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Matrix product state recursion methods for strongly correlated quantum systems

  • Author(s): Tian, Yifan
  • Advisor(s): White, Steven R
  • et al.
Abstract

The main content of this dissertation consists of two projects that I studied during my graduate career. Among them, the first project has more successful results and thus will be the major content of this dissertation. Besides discussing the details of each project, this dissertation also introduces the background knowledge and fundamental techniques of this area.

The first project is "recursion methods for strongly correlated quantum system}, which is also the main project". In this project, we present a method for extrapolation of real-time dynamical correlation functions which can improve the capability of matrix product state methods to compute spectral functions. Unlike the widely used linear prediction method, which ignores the origin of the data being extrapolated, our recursion methods utilize a representation of the wavefunction in terms of an expansion of the same wavefunction and its translations at earlier times. This recursion method is exact for noninteracting Fermi system. Surprisingly, the recursion method is also more robust than linear prediction at large interaction strength. We test this method on the Hubbard two-leg ladder, and present more accurate results for the spectral function than previous studies.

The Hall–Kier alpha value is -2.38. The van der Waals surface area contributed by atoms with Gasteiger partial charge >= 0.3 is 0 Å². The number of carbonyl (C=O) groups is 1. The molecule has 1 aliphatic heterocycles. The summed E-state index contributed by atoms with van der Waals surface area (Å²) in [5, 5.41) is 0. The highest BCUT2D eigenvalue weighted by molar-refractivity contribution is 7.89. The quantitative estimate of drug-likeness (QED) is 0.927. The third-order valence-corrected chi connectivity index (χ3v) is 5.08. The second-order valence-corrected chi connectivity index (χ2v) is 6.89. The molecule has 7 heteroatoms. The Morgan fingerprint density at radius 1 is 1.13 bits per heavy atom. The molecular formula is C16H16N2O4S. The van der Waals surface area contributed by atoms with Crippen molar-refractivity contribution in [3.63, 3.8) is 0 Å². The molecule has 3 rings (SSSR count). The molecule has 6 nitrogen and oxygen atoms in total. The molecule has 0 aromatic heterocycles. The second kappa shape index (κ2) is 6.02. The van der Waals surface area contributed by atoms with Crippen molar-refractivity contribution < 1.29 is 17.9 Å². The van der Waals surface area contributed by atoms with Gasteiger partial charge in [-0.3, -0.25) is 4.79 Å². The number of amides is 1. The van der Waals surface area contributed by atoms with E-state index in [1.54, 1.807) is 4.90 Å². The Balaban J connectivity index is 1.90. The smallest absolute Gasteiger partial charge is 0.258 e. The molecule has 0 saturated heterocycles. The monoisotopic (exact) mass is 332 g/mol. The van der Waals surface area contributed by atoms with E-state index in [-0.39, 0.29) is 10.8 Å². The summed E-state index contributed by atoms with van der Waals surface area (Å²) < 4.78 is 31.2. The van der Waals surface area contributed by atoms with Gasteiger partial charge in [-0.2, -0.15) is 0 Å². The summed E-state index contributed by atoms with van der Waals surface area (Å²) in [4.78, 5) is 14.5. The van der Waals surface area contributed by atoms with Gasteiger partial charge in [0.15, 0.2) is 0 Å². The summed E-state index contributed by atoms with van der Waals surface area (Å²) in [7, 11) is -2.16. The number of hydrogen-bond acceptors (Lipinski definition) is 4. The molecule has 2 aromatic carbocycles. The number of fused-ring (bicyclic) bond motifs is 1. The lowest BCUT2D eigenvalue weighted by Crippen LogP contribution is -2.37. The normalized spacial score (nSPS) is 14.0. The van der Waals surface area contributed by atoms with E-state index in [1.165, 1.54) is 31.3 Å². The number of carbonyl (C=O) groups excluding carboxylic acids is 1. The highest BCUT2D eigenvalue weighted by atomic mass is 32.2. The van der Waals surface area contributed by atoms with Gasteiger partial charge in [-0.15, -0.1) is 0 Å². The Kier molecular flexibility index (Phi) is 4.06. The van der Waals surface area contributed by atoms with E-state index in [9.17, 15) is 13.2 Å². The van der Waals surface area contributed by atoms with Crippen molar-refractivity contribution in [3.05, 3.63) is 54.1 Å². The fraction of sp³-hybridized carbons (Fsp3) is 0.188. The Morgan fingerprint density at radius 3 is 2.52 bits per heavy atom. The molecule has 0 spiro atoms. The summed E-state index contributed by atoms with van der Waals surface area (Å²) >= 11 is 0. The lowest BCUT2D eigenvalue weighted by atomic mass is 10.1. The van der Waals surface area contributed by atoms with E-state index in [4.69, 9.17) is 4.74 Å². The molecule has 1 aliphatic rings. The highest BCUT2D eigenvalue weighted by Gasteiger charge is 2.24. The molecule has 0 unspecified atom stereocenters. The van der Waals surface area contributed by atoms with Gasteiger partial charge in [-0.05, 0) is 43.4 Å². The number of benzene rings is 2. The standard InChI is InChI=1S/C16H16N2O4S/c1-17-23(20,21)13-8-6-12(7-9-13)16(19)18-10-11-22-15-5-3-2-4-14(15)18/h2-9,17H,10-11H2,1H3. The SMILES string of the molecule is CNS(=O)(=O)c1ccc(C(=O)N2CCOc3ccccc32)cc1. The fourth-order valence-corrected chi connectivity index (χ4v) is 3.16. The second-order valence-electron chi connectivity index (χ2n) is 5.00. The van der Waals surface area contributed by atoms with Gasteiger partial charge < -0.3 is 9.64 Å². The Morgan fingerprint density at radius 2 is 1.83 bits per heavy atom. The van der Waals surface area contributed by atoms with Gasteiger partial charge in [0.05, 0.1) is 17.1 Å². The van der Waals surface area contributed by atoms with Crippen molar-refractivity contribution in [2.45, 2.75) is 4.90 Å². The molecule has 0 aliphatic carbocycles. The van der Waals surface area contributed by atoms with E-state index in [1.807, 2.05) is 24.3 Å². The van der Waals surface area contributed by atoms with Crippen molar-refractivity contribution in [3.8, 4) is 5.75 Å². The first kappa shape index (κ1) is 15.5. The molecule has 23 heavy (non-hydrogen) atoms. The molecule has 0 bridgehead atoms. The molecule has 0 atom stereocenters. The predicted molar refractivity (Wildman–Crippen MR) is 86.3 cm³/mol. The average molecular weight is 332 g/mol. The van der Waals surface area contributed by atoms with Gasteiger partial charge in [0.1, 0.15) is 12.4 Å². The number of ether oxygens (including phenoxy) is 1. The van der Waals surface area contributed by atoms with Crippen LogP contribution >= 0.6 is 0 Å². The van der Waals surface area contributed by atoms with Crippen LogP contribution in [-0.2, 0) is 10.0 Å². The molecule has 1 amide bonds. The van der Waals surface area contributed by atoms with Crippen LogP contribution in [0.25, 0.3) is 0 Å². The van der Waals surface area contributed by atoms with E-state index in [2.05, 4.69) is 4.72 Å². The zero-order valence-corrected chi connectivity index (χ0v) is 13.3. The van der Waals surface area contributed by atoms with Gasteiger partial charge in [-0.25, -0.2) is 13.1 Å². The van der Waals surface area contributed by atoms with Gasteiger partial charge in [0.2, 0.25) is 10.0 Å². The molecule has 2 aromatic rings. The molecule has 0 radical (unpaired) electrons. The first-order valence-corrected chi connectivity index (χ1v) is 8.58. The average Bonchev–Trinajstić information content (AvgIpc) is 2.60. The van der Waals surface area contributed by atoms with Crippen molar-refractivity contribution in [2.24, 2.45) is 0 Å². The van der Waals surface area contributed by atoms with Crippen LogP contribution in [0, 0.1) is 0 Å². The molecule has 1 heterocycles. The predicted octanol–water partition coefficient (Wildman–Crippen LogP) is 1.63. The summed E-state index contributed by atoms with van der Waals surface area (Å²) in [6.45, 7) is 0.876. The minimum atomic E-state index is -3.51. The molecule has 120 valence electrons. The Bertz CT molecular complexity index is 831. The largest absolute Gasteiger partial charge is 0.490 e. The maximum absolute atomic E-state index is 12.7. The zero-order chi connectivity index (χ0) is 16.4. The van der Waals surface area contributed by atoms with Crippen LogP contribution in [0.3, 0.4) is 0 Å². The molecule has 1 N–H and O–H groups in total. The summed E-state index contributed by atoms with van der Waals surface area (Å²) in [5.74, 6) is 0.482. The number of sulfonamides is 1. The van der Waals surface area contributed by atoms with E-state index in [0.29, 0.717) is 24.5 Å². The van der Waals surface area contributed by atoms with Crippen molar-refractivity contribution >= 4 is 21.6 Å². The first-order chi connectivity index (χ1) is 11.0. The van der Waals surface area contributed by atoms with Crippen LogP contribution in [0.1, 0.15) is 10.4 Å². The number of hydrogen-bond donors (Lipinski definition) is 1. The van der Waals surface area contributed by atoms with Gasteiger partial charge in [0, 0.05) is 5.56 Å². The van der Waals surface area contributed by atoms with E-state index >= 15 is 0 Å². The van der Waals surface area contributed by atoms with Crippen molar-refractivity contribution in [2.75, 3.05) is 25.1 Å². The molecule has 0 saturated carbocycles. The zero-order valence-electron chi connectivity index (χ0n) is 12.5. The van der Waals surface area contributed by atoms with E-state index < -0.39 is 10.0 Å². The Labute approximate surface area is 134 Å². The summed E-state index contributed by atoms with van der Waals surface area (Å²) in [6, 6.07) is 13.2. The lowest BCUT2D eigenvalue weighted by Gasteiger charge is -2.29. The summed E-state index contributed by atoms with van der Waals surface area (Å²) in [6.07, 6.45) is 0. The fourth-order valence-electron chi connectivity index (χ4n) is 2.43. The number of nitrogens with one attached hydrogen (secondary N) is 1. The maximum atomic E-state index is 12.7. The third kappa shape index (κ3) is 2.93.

The second project is "Mapping the Hubbard model to the t-J model using ground state unitary transformations". The effective low-energy models of the Hubbard model are usually derived from perturbation theory. Here we derive the effective model of the Hubbard model in spin space and t-J space using a unitary transformation from numerical optimization. We represent the Hamiltonian as Matrix product state(MPO) and represent the unitary transformation using gates according to tensor network methods. We obtain this unitary transformation by optimizing the unitary transformation between the ground state of the Hubbard model and the projection of the Hubbard model ground state into spin space and t-J space. The unitary transformation we get from numerical optimization yields effective models that are in line with perturbation theories. This numerical optimization method starting from ground state provides another approach to analyze effective low-energy models of strongly correlated electron systems.

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